Ribbon Cutting Held for Passage of Zadroga Act

Ribbon Cutting Held for Passage of Zadroga Act

Mayor Michael Bloomberg and other city officials celebrated the passage and implementation of the James Zadroga 9/11 Health and Compensation Act on Friday with a ribbon-cutting ceremony at the Mount Sinai Medical Center.

The Zadroga Act, passed in December, provides increased funding for those still suffering health problems caused by the fallout of the terrorist attacks on the World Trade Center.

“Today marks a new milestone in the ongoing efforts to address the health impacts wrought by the September 11th terrorist attacks,” said Bloomberg.

Shortly after the attacks, first responders became sick due to the many toxic airborne particles that were released into the air. During the yearlong push to pass the bill, Patrick Lynch, president of the Patrolmen’s Benevolent Association said that more police officers had been killed by the “toxic exposure” than by the actual attacks.

The Zadroga Act increases the number of people the city can treat at its WTC Centers of Excellence. It also provides federal funds for further research on the long-term health risks of the towers’ collapse and reopens the September 11 Victim Compensation Act with $2.75 billion for eligible individuals.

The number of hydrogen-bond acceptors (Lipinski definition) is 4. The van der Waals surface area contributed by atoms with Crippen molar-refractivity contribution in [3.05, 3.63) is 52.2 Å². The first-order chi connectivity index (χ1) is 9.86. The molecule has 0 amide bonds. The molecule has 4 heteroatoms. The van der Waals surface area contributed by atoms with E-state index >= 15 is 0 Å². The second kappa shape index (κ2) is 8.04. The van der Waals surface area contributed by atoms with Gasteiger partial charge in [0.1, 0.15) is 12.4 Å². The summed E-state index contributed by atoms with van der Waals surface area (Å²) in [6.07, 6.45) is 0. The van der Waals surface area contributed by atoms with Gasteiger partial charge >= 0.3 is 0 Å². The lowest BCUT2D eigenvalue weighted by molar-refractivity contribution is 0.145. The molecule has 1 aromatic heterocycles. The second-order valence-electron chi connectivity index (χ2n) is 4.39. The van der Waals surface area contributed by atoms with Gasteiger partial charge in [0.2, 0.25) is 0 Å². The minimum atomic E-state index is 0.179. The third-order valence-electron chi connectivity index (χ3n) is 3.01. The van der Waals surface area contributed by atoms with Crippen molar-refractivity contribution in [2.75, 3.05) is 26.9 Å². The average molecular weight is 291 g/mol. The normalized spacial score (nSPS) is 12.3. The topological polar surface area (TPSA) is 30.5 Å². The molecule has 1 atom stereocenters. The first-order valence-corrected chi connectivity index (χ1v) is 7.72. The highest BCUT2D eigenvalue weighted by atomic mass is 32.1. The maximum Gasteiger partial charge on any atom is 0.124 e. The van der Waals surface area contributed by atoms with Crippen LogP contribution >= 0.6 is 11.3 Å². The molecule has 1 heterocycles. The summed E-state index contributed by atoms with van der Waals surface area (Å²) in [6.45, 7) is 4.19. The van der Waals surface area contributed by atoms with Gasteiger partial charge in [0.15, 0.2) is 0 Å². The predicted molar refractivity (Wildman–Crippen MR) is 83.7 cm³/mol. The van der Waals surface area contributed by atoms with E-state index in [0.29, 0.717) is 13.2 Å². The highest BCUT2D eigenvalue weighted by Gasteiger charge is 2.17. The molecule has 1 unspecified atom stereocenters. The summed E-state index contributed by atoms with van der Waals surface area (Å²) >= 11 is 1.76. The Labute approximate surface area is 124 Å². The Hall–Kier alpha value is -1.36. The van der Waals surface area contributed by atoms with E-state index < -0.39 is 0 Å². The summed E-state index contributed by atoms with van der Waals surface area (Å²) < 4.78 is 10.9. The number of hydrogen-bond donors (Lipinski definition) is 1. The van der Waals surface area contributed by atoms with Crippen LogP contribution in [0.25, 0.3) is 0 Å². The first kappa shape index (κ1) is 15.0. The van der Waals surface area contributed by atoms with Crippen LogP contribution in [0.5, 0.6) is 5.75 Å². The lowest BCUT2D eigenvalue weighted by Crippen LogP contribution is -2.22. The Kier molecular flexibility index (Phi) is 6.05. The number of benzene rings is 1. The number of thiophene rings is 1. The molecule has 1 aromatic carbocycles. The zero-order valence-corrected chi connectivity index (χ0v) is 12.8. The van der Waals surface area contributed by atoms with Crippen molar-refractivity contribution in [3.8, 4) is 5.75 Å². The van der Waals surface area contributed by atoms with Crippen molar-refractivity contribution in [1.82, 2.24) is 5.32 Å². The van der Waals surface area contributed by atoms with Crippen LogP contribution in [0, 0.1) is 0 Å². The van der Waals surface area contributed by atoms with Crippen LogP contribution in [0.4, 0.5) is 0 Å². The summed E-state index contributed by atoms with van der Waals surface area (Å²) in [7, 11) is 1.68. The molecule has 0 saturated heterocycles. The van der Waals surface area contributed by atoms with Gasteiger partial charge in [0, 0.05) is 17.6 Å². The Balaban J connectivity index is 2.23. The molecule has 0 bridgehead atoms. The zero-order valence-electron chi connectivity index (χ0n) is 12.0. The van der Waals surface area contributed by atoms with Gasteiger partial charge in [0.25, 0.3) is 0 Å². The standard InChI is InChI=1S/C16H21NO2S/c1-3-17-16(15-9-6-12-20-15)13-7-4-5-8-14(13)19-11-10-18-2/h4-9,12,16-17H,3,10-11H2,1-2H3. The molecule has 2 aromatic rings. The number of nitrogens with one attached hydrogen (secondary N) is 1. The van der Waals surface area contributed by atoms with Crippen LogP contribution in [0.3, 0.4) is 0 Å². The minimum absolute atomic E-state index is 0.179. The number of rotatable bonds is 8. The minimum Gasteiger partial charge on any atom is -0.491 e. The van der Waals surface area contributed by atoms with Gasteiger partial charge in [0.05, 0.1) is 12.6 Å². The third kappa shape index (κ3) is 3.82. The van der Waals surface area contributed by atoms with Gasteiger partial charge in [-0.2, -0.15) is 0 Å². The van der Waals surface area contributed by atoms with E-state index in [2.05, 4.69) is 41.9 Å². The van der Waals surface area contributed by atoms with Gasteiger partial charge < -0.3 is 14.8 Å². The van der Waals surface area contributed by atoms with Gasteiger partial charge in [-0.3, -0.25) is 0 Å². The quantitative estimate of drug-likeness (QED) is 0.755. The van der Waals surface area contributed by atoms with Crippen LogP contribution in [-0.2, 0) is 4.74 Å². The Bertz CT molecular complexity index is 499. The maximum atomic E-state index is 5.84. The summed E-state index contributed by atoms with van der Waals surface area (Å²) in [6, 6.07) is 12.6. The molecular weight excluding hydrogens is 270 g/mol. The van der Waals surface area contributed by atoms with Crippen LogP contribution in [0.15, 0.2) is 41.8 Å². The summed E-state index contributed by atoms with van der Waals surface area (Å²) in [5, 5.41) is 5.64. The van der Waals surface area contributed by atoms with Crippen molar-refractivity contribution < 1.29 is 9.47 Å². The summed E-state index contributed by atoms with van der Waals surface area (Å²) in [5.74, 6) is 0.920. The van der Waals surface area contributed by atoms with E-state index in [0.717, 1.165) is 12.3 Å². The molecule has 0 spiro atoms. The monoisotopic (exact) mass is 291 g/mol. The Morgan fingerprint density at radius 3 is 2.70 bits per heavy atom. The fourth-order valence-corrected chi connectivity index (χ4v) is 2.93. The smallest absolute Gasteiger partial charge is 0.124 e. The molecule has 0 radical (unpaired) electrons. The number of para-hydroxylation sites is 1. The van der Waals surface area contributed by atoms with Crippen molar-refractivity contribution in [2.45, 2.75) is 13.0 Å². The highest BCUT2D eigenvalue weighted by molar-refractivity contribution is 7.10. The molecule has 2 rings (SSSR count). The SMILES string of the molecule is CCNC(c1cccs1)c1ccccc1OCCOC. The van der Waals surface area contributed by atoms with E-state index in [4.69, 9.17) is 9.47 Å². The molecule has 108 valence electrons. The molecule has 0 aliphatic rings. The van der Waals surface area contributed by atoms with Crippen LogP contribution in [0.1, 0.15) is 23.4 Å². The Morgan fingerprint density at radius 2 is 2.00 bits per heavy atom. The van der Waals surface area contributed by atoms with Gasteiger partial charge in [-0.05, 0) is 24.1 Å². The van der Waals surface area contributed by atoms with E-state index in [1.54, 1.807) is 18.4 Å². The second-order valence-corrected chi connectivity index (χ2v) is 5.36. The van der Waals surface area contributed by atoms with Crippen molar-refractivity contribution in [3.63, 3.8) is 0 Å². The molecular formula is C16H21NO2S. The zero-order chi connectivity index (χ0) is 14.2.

“As we approach the 10th anniversary, we are reminded—almost on a daily basis—that many people continue to suffer the consequences of the work they performed in the days, weeks and months following the September 11, 2001 terrorist attacks,” said FDNY Commissioner Salvatore Cassano. “This funding allows us not only to continue providing critically needed medical monitoring and treatment, but sends a strong message to tens of thousands of dedicated emergency workers and volunteers that the nation has not forgotten your service.”

Passage of the Zadroga Act was a bumpy road. It failed in a House vote last summer, which prompted former Congressman Anthony Weiner’s famous rant on the House floor in which he lambasted Congressman Peter King and condemned Republicans for playing partisan politics. It was brought back for a vote in September and passed 268-160. However, many feared Senate Republicans would block the bill.

The bill was successfully filibustered by Republicans in the Senate, but after some furious negotiations, which included extending the Bush-era tax cuts and reducing the amount of money used for the Zadroga Act, the Senate passed the bill by a voice vote. The updated version was quickly reapproved by the House 206-60.

Bloomberg had always said the city needed federal funds to help care for 9/11 victims. At Friday’s press conference, US Secretary of Health and Human Services Kathleen Sebelius said the Zadroga Act shows the Obama Administration’s dedication to first responders.

“As the James Zadroga 9/11 Health and Compensation Act goes into effect we are paying back part of a debt that can never be fully repaid and making sure that first responders and those who lived and worked near the disaster site get the care they need and deserve,” said Sebelius.

The bill’s namesake, James Zadroga, was an NYPD officer whose death was the first attributed to health complications after the terrorist attacks.

First responders can be treated at the WTC Centers of Excellence, which include the Environmental Health Centers at Bellevue and Elmhurst hospitals, the FDNY Medical Monitoring and Treatment Program and the Mount Sinai center. To learn more about their services, visit the Department of Health website at nyc.gov/doh.

By Eric Yun


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